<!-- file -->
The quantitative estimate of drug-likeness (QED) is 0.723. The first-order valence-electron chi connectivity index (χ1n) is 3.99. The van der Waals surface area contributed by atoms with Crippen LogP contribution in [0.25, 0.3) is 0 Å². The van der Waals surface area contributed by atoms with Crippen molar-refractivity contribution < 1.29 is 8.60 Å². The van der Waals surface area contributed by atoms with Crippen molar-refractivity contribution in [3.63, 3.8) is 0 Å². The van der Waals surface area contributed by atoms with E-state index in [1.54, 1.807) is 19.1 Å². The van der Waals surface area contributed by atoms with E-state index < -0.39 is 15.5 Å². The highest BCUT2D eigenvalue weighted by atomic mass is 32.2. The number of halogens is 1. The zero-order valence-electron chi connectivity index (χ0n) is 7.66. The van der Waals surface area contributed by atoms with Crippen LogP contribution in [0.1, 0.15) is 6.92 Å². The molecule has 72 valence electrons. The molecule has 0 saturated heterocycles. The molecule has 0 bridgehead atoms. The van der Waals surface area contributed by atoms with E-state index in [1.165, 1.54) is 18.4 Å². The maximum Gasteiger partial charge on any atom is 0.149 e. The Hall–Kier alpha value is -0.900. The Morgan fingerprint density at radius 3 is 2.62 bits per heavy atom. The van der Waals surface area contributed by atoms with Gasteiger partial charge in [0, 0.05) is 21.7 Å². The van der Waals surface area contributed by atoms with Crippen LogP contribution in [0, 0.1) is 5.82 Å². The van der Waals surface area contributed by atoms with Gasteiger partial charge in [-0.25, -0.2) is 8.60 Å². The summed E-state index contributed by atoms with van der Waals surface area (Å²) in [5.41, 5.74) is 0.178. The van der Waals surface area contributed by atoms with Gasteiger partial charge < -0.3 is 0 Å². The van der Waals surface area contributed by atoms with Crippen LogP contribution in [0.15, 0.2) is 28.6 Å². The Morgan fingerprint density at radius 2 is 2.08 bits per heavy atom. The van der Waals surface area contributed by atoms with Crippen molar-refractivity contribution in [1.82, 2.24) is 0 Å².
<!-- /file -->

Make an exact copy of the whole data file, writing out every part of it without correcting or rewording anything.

The quantitative estimate of drug-likeness (QED) is 0.723. The first-order valence-electron chi connectivity index (χ1n) is 3.99. The van der Waals surface area contributed by atoms with Crippen LogP contribution in [0.25, 0.3) is 0 Å². The van der Waals surface area contributed by atoms with Crippen molar-refractivity contribution < 1.29 is 8.60 Å². The van der Waals surface area contributed by atoms with Crippen molar-refractivity contribution in [3.63, 3.8) is 0 Å². The van der Waals surface area contributed by atoms with E-state index in [1.54, 1.807) is 19.1 Å². The van der Waals surface area contributed by atoms with E-state index < -0.39 is 15.5 Å². The highest BCUT2D eigenvalue weighted by atomic mass is 32.2. The number of halogens is 1. The zero-order valence-electron chi connectivity index (χ0n) is 7.66. The van der Waals surface area contributed by atoms with Crippen LogP contribution in [0.1, 0.15) is 6.92 Å². The molecule has 72 valence electrons. The molecule has 0 saturated heterocycles. The molecule has 0 bridgehead atoms. The van der Waals surface area contributed by atoms with E-state index in [1.165, 1.54) is 18.4 Å². The maximum Gasteiger partial charge on any atom is 0.149 e. The Hall–Kier alpha value is -0.900. The Morgan fingerprint density at radius 3 is 2.62 bits per heavy atom. The van der Waals surface area contributed by atoms with Gasteiger partial charge in [0, 0.05) is 21.7 Å². The van der Waals surface area contributed by atoms with Crippen LogP contribution in [0, 0.1) is 5.82 Å². The van der Waals surface area contributed by atoms with Gasteiger partial charge in [-0.25, -0.2) is 8.60 Å². The summed E-state index contributed by atoms with van der Waals surface area (Å²) in [5.41, 5.74) is 0.178. The van der Waals surface area contributed by atoms with Gasteiger partial charge < -0.3 is 0 Å². The van der Waals surface area contributed by atoms with Crippen LogP contribution in [0.15, 0.2) is 28.6 Å². The Morgan fingerprint density at radius 2 is 2.08 bits per heavy atom. The van der Waals surface area contributed by atoms with Crippen molar-refractivity contribution in [1.82, 2.24) is 0 Å².